Over the few years when neural models are the state of the art in machine translation, the architectures got quite standardized. There is a vocabulary of several thousand discrete input/output units. As the first step, the inputs are represented by static embeddings which get encoded into a contextualized vector representation. It is used as a sort of working memory by the decoder that typically has a similar architecture as the decoder that generates the output left-to-right. In most cases, the input and output vocabularies are the same, so the same embedding matrix can be used both in the encoder, in the decoder, and also as an output projection giving a probability distribution over the output words.

Indeed, they are different underlying architectures (recurrent networks, convolutional networks, Transformers), people try to come up with conceptual alternatives such as non-autoregressive models or insertion-based model. However, there is not much discussion about when the initial embedding layer is really necessary and when not. This is the question that a recent pre-print Neural Machine Translation without Embeddings from the Tel Aviv University attempts to answer.

The paper presents a series of relatively simple experiments. They trained translation systems with the standard architecture with subword input, character inputs, and byte inputs. In an ASCII world, characters would be the same as bytes, but with Unicode, characters might consist of multiple bytes (my impression is that the more non-western the alphabet is, the more bytes are required for a character). As a contrastive experiment, they trained a byte-based model without embeddings, i.e., the input represented as one-hot vectors.

It is nicely shown in Figure 1 of the paper: Subwords, characters, and bytes

Let us discuss what omitting embeddings really means. The one-hot vector that is on the input gets multiplied by some weight matrices—which means it gets embedded anyway. In the Transformer architecture, the encoder starts with a self-attentive sub-layer, so we can view it as having three different embeddings for each byte: one for attention queries, one for attention keys, and one for attention values (that get further split for individual heads). With a subword vocabulary with tens of thousands of units, this would mean a considerable increase in parameter count, after all the embedding matrix is one of the biggest parameters of the models. There are only 256 possible byte values, not having the embedding layer hardly affects the total number of parameters. The quantitative results show that when translating from English, the non-embedding byte-level model performs on par with sub-word models.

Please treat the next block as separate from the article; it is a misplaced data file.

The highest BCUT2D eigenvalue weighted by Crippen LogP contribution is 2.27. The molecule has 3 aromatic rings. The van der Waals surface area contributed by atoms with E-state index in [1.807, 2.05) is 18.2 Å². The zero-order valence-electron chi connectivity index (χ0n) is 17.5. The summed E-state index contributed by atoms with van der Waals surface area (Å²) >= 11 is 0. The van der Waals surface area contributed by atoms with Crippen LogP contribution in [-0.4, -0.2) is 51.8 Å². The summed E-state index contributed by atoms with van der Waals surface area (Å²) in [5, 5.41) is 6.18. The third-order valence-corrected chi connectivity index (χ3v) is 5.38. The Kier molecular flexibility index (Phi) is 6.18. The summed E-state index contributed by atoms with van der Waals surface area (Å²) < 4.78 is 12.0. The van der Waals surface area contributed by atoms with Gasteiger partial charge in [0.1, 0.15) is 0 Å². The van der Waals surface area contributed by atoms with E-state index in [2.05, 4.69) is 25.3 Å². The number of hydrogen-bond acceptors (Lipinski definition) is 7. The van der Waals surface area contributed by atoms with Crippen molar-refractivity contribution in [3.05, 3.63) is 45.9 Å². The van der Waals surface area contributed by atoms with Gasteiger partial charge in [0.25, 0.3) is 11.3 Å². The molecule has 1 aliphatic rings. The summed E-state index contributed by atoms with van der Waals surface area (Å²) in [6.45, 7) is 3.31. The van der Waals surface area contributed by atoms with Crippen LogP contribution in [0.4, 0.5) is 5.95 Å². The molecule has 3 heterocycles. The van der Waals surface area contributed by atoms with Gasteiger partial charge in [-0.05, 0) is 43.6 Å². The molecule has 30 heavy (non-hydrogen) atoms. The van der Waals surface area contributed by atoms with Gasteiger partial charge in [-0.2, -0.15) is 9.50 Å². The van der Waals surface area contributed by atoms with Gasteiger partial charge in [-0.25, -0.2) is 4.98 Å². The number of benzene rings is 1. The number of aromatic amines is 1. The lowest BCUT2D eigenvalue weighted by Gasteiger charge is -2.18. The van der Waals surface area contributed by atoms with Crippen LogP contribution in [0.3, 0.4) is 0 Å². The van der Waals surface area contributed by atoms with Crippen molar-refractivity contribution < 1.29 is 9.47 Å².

The paper shows an intuitively clear fact, but it is nice to have this intuition confirmed experimentally. The embeddings are not a magical component the NMT model cannot work without. The role of embeddings is mainly reducing the number of parameters (and thus also being able to learn something about less frequent tokens). At the top of the Transformer encoder, we need to represent the input for queries, keys, and values in the self-attention heads. With the embedding layer, we assume, this can be decomposed into two matrices: one “general” word representation and one the task-specific projection in the first layer. (With the RNN models we can about different representations for different gates fo the cell.)

Under such an interpretation, I am a little bit confused about the conclusions of the paper. There is a discussion about some sort of meaning orthogonality of the bytes which allows them to get rid of the embeddings. I am not sure if this is the right view: they still multiply one-hot representation by a weight matrices, so technical, they do embed the inputs, but differently for different self-attention components.

Also, the results they present do not agree with what I got when I experimented with character-level models on WMT data and this year’s ACL papers on char-level models that show that there is still a gap between subword models and character models. This gap seems not to exist in the baseline experiments in this paper. I am quite curious what is the secret ingredient that causes that. However, it might be a difference between WTM and IWSLT datasets.